Garner loses his bottle

It has to be one of Prime Minister John Key’s most mocked and meaningless phrases – that “no-one owns the water”.

What complete drivel – no one may own it – but a select few multi-national companies are making billions from it.

We’re being screwed. More on that shortly.

I certainly pay for the water I use. It’s not free at all.  [ Whaleoil debunked this already – sigh ]

Every month I get a bill for my water usage in my Auckland home from Watercare, which is a council-run organisation.

Last month’s bill, for an average daily use of 700 litres, came to $190.

That was a big month for us. This is not just a fixed charge for reticulation, this is a charge for how much water we use.

In Wellington I was never charged. No charge in Christchurch either. It’s all covered as part of your rates.

Which brings me to all of us being screwed.

Why should I be paying for a resource that we effectively give away to foreign companies (allowing them to make a massive profit?)

For a start we should be bottling it ourselves. But of course we’re not. We missed that boat. We’ve handed the water over to these creative and smart multi-nationals to rape our resource. And they’re good at it.

Companies from America, China, Japan and Latvia all bottle our water here – effectively for free – and sell it to the world.

We should probably be applauding these companies for their vision and foresight. But we haven’t exactly stood in their way.

Chinese company Oravida paid just $526 last year for a resource consent to draw up to 400,000 litres of water a day from the Otakiri aquifer in the Bay of Plenty.

The company can take 146 million litres a year until 2026.

The local council confirmed this week that Oravida has paid just $1503 for the consents since 1992.

It’s happening in Ashburton too but it’s all top secret – which is an insult to locals.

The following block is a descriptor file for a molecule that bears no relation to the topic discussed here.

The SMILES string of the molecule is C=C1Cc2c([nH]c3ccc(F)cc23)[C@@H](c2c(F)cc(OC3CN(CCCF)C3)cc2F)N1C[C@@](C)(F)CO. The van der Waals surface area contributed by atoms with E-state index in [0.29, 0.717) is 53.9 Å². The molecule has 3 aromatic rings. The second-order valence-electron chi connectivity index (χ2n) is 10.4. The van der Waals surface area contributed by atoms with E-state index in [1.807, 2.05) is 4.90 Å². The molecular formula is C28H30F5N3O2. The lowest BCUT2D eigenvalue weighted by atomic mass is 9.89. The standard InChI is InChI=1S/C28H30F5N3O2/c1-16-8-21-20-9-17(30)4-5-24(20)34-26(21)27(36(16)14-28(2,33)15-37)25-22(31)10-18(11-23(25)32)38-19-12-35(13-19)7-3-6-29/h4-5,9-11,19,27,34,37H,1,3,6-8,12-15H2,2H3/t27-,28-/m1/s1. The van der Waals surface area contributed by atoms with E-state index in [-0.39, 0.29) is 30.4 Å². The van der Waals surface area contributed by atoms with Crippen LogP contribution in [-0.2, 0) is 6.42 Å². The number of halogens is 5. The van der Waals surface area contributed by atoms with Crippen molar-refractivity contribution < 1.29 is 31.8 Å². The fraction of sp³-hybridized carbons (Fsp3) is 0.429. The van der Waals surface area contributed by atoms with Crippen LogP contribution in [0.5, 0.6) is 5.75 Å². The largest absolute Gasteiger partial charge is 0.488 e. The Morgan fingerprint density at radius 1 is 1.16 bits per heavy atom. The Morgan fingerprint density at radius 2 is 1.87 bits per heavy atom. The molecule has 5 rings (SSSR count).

A company has paid $8 million for a block of former public land and gets a 30-year resource consent to draw 40 billion litres of pure artesian water.

They will make hundreds of millions of dollars – no wonder locals feel like they are increasingly becoming ‘tenants in their own country’.

Coca-Cola – which has annual revenues of more than $60 billion – takes water from a pure spring near Putaruru in the Waikato for its Pump brand.

They pay next to nothing while I pay close to $5 for a small bottle of it every time I go to a sports event.

We are mugs for allowing this. It’s like watching your house being robbed and doing nothing about it.

NZ First leader Winston Peters is right – we need to, at least, charge a royalty and sort this out. Labour wants to charge for it too – and force New Zealand companies and dairy farmers to pay for their use of it.

There are 74 bottling plants in New Zealand. The very few are making billions out of us.

So it’s time to change the law and demand a better deal.

As I explained the other day, people are oversimplifying this, and Garner falls into the same trap.  However, perhaps councils should charge more for consents.  That’s a whole different arguments.

But as Nick Smith pointed out, doing so, you’re going to find yourself in deep trouble when you apply these consistently across industry, especially when a litre of milk takes 400 litres of water to produce (90% for irrigation).

Just as well it’s the latest “outrage du jour“, because this already has received more attention than it deserves.

Media Party faithful Garner just picks up the baton from Labour by making this about evil corporates, like ORAVIDA and COCA-COLA, and somehow, let’s try a smear, National.  Somehow.


– Duncan Garner, Stuff

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As much at home writing editorials as being the subject of them, Cam has won awards, including the Canon Media Award for his work on the Len Brown/Bevan Chuang story. When he’s not creating the news, he tends to be in it, with protagonists using the courts, media and social media to deliver financial as well as death threats.

They say that news is something that someone, somewhere, wants kept quiet. Cam Slater doesn’t do quiet and, as a result, he is a polarising, controversial but highly effective journalist who takes no prisoners.

He is fearless in his pursuit of a story.

Love him or loathe him, you can’t ignore him.

To read Cam’s previous articles click on his name in blue.